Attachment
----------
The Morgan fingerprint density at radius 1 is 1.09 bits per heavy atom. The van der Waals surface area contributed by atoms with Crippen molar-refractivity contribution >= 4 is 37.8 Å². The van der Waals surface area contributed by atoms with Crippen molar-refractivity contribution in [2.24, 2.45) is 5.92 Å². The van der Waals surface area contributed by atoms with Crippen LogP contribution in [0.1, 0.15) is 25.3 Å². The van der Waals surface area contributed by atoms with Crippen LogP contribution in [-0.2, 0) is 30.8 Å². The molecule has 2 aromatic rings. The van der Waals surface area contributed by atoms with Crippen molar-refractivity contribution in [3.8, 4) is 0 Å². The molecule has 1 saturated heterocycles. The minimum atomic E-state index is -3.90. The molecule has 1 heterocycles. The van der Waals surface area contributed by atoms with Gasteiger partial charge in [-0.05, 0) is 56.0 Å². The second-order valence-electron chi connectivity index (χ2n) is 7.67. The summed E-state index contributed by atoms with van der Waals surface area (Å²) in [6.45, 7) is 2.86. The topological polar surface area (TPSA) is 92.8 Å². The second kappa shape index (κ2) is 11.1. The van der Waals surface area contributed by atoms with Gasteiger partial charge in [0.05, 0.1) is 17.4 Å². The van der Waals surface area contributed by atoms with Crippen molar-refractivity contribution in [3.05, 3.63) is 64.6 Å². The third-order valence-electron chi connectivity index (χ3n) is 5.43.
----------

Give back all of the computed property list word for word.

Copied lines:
The Morgan fingerprint density at radius 1 is 1.09 bits per heavy atom. The van der Waals surface area contributed by atoms with Crippen molar-refractivity contribution >= 4 is 37.8 Å². The van der Waals surface area contributed by atoms with Crippen molar-refractivity contribution in [2.24, 2.45) is 5.92 Å². The van der Waals surface area contributed by atoms with Crippen LogP contribution in [0.1, 0.15) is 25.3 Å². The van der Waals surface area contributed by atoms with Crippen LogP contribution in [-0.2, 0) is 30.8 Å². The molecule has 2 aromatic rings. The van der Waals surface area contributed by atoms with Crippen molar-refractivity contribution in [3.8, 4) is 0 Å². The molecule has 1 saturated heterocycles. The minimum atomic E-state index is -3.90. The molecule has 1 heterocycles. The van der Waals surface area contributed by atoms with Gasteiger partial charge in [-0.05, 0) is 56.0 Å². The second-order valence-electron chi connectivity index (χ2n) is 7.67. The summed E-state index contributed by atoms with van der Waals surface area (Å²) in [6.45, 7) is 2.86. The topological polar surface area (TPSA) is 92.8 Å². The second kappa shape index (κ2) is 11.1. The van der Waals surface area contributed by atoms with Gasteiger partial charge in [0.05, 0.1) is 17.4 Å². The van der Waals surface area contributed by atoms with Crippen molar-refractivity contribution in [3.05, 3.63) is 64.6 Å². The third-order valence-electron chi connectivity index (χ3n) is 5.43.